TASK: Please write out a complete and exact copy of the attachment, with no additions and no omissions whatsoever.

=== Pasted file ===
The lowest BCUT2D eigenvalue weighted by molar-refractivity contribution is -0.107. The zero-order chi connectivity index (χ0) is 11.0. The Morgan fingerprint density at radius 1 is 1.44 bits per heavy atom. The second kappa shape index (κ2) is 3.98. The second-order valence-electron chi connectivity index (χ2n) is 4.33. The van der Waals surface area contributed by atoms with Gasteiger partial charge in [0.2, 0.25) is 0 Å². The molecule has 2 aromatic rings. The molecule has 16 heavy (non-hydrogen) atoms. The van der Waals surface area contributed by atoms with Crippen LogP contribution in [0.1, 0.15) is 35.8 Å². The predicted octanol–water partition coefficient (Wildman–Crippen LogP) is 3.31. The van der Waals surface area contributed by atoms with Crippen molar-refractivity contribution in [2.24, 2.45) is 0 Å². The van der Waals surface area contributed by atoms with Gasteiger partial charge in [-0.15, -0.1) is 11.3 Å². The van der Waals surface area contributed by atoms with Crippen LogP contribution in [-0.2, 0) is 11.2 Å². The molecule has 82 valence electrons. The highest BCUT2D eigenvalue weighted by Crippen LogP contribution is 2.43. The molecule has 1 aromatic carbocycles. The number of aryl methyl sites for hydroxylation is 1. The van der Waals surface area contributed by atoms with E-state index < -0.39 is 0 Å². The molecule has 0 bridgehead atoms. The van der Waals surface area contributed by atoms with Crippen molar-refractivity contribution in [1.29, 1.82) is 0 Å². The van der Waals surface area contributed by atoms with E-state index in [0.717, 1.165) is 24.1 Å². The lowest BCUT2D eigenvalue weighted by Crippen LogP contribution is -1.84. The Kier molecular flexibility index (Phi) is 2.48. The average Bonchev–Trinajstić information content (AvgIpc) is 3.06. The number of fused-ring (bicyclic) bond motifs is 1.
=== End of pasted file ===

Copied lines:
The lowest BCUT2D eigenvalue weighted by molar-refractivity contribution is -0.107. The zero-order chi connectivity index (χ0) is 11.0. The Morgan fingerprint density at radius 1 is 1.44 bits per heavy atom. The second kappa shape index (κ2) is 3.98. The second-order valence-electron chi connectivity index (χ2n) is 4.33. The van der Waals surface area contributed by atoms with Gasteiger partial charge in [0.2, 0.25) is 0 Å². The molecule has 2 aromatic rings. The molecule has 16 heavy (non-hydrogen) atoms. The van der Waals surface area contributed by atoms with Crippen LogP contribution in [0.1, 0.15) is 35.8 Å². The predicted octanol–water partition coefficient (Wildman–Crippen LogP) is 3.31. The van der Waals surface area contributed by atoms with Crippen molar-refractivity contribution in [2.24, 2.45) is 0 Å². The van der Waals surface area contributed by atoms with Gasteiger partial charge in [-0.15, -0.1) is 11.3 Å². The van der Waals surface area contributed by atoms with Crippen LogP contribution in [-0.2, 0) is 11.2 Å². The molecule has 82 valence electrons. The highest BCUT2D eigenvalue weighted by Crippen LogP contribution is 2.43. The molecule has 1 aromatic carbocycles. The number of aryl methyl sites for hydroxylation is 1. The van der Waals surface area contributed by atoms with E-state index < -0.39 is 0 Å². The molecule has 0 bridgehead atoms. The van der Waals surface area contributed by atoms with Crippen molar-refractivity contribution in [1.29, 1.82) is 0 Å². The van der Waals surface area contributed by atoms with E-state index in [0.717, 1.165) is 24.1 Å². The lowest BCUT2D eigenvalue weighted by Crippen LogP contribution is -1.84. The Kier molecular flexibility index (Phi) is 2.48. The average Bonchev–Trinajstić information content (AvgIpc) is 3.06. The number of fused-ring (bicyclic) bond motifs is 1.